The Riverwoman’s Dragon (An Owen Archer mystery, 13)
This thirteenth in the Owen Archer series begins in York in 1375. The pestilence draws closer, and dread permeates the town and its outskirts, where the poor are cared for by Magda Digby. Hailing from a long line of healers knowledgeable in the efficacy of plants, and gifted with the sight, Magda resides on a rock in the river Ouse, watched over by her dragon and some local lads, but never enters the town. As the Death encroaches further, the archbishop orders the parish priests to shun the local healers upon whom the citizens have relied for centuries, chastising the people for their sins.
When the body of a factor is found floating in the Ouse, fingers point at Magda, and Owen Archer, the city captain charged with defending all citizens, vows to guard her welfare, although Magda needs little protection. Owen, called ‘Bird-Eye’ by Magda for his lack of an eye, has healing skills and powerful intuition of his own. The arrival of Magda’s estranged daughter, Asa, who shunned her mother’s gentle teaching in favour of charms and spells, and the leech, Bernard, falsely claiming to be a healer, triggers unpleasant events, and Owen must sort truth from lies.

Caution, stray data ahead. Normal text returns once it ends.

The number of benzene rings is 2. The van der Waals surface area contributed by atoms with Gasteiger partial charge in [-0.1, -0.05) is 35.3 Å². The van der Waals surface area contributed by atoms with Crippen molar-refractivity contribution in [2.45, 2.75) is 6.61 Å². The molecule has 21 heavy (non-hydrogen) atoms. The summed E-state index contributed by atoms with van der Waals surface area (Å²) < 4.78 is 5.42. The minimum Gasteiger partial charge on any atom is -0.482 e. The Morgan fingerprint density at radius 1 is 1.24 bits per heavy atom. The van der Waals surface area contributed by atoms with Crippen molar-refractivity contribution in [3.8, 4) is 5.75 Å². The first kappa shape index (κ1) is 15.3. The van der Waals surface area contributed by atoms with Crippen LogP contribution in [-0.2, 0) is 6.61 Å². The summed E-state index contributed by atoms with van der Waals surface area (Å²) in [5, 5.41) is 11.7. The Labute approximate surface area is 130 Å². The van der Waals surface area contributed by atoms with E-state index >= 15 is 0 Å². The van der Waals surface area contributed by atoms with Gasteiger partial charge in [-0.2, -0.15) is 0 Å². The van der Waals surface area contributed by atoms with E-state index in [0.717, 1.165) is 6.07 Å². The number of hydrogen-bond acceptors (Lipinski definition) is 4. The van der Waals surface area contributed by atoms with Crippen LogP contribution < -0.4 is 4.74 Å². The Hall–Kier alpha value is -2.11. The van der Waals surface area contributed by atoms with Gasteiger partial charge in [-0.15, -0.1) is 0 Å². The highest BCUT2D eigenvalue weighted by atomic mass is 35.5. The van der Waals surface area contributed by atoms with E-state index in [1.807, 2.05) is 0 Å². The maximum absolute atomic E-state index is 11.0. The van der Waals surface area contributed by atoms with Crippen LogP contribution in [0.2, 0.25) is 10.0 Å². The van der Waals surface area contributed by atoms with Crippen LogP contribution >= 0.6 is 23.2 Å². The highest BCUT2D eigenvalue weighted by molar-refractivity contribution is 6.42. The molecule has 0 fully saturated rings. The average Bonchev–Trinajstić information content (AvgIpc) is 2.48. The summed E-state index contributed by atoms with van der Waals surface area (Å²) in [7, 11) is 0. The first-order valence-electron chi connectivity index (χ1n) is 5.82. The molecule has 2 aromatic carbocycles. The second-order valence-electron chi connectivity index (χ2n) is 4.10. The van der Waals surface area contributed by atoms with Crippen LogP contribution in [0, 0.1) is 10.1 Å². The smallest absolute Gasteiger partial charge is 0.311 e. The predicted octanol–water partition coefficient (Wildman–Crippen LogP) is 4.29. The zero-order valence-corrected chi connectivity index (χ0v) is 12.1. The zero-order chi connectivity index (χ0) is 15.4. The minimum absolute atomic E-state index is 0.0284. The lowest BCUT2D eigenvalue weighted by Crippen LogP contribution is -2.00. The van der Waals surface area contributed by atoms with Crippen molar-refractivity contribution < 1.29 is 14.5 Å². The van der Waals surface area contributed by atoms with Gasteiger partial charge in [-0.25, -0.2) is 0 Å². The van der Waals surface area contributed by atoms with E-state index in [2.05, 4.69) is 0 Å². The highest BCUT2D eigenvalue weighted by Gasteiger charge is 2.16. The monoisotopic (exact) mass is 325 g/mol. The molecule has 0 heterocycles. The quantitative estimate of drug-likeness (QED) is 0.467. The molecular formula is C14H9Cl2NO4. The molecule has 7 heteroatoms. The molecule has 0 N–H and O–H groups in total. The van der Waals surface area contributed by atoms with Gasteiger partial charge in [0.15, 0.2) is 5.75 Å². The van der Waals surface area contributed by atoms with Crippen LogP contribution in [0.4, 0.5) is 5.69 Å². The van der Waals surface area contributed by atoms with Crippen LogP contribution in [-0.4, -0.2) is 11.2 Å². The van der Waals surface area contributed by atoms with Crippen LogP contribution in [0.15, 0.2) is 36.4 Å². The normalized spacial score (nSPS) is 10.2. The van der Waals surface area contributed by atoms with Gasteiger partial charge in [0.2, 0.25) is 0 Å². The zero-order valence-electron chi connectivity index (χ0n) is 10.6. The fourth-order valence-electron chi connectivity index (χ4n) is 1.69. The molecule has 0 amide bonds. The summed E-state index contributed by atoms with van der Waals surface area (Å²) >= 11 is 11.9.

Robb’s timely story strikes close to home; the fear incited by the priests is similar to that provoked by government and multimedia today. Neighbours are eyed with suspicion, anger and resentment, midwives beaten in the street, people shunned for their beliefs. Magda’s Quaker-like thee, thou and thy speech pattern is delightful, and her referral to herself as Magda, rather than I or me, endeared me to her. Dialogue throughout the book is era-appropriate and helps set the tone. The healer has only appeared briefly in one of the early Archer books, but I would welcome seeing her return. An informative and engaging murder mystery, very well told.